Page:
Start sleeping like a baby with these secrets to better shut-eye.
Tossing and turning all night never feels good—and most Americans are all too familiar with it. An estimated 164 million people struggle with sleep at least once a week, according to a 2016 survey from Consumer Reports. Insomnia can do worse than just tire you out the next day. If you’re suffering from chronic lack of sleep, it can take a toll on your overall health.
Ongoing sleep deficiency can lower your immune system, making it harder for your body to fight infections. It can trigger mood changes like irritability, depression, and anxiety. And studies have linked insufficient sleep to weight gain; increased risk of developing heart disease, high blood pressure, and type 2 diabetes; and even shorter life expectancy.
In the same vein, good sleep habits promote everything from memory (your brain needs rest to form new neural pathways to learn and retain information) to good mental health (you’re better able to regulate emotions, solve problems, and make decisions when you’re rested) to hormone regulation and healing.
While some may turn to prescription sleeping pills to catch some zzzs, others are wary of side effects, which include dizziness, headaches, and allergic reactions, as well as a possible increased risk of dementia. That’s why we asked sleep experts to share their go-to insomnia hacks to find out the best ways to nod off at night.
But remember: It’s important to talk with your doctors about consistent sleep problems. You should also let them know if you’re taking any type of sleep aid, natural or otherwise, to ensure there isn’t a potential risk with existing health conditions or other medications you’re taking, says clinical sleep educator Terry Cralle, RN. “Like all drugs, natural sleep remedies can have side effects and risks. I think it’s good to get information about them and then discuss it with a healthcare provider.”
Put away technology
“This is number one—most of us have this reflex where our cellphone has to be within arm’s length, even when we go to bed,” says Raj Dasgupta, MD, sleep expert and assistant professor of clinical medicine at Keck School of Medicine of University of Southern California. “We need to break that habit.” Studies have shown that the blue light generated by electronic devices can delay the onset of sleep. (Here’s how spending just one extra minute on your phone before bed can rob you of 60 minutes of sleep.) Turn your phone on silent and keep it on a dresser or far end of the bedside table so you’re not tempted to text, check one last email, or get lost in social media.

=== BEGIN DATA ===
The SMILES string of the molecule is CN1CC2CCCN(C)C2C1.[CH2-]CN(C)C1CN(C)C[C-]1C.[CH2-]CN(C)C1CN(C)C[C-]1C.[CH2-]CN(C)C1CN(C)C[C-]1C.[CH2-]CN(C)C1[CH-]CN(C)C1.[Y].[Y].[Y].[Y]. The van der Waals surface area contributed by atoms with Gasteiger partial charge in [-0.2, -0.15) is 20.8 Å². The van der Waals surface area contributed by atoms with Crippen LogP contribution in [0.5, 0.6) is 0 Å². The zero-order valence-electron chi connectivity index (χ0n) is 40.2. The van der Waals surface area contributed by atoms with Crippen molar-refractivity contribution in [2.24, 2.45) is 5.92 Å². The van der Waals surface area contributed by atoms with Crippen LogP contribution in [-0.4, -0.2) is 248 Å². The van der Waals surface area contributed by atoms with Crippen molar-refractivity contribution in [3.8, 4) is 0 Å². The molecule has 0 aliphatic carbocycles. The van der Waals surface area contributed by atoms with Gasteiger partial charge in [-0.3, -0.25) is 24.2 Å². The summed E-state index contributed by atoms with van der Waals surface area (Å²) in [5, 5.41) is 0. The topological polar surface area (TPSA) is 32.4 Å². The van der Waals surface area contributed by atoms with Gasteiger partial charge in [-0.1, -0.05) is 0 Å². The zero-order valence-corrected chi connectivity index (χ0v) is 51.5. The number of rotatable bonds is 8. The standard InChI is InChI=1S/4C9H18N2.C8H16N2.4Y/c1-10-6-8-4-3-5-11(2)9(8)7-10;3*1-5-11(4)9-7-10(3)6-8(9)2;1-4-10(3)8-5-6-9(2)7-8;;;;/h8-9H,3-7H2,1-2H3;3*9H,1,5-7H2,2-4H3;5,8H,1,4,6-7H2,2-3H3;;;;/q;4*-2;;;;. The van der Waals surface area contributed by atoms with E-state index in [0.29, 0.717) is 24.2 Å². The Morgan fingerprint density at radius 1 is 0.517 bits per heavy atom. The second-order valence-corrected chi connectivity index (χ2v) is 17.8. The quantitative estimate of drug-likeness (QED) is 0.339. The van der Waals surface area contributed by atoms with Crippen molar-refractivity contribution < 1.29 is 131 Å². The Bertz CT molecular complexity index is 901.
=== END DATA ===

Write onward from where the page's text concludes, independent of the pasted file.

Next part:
Get out of bed
Abide by Dr. Dasgupta’s 20-minute rule: If you can’t fall asleep within 20 minutes, leave your bed and do something non-stimulating in another room. “Read a real book—not an e-book—and avoid anything that may cause you stress or aggravation, which further prevents sleep,” he says. Once you feel drowsy, crawl back into bed.
Try bedtime yoga
Yoga relaxes your body and mind, making it perfectly primed for sleep. Rachel Salas, MD, associate professor of neurology at Johns Hopkins School of Medicine, suggests simple poses that allow you to focus on your breathing and releasing the tension of the day. Try sitting cross-legged and bending all the way forward, reaching your arms out straight in front of you with your head facing the ground. (Or ease into slumber with these 9 relaxing stretches you can do right in bed.)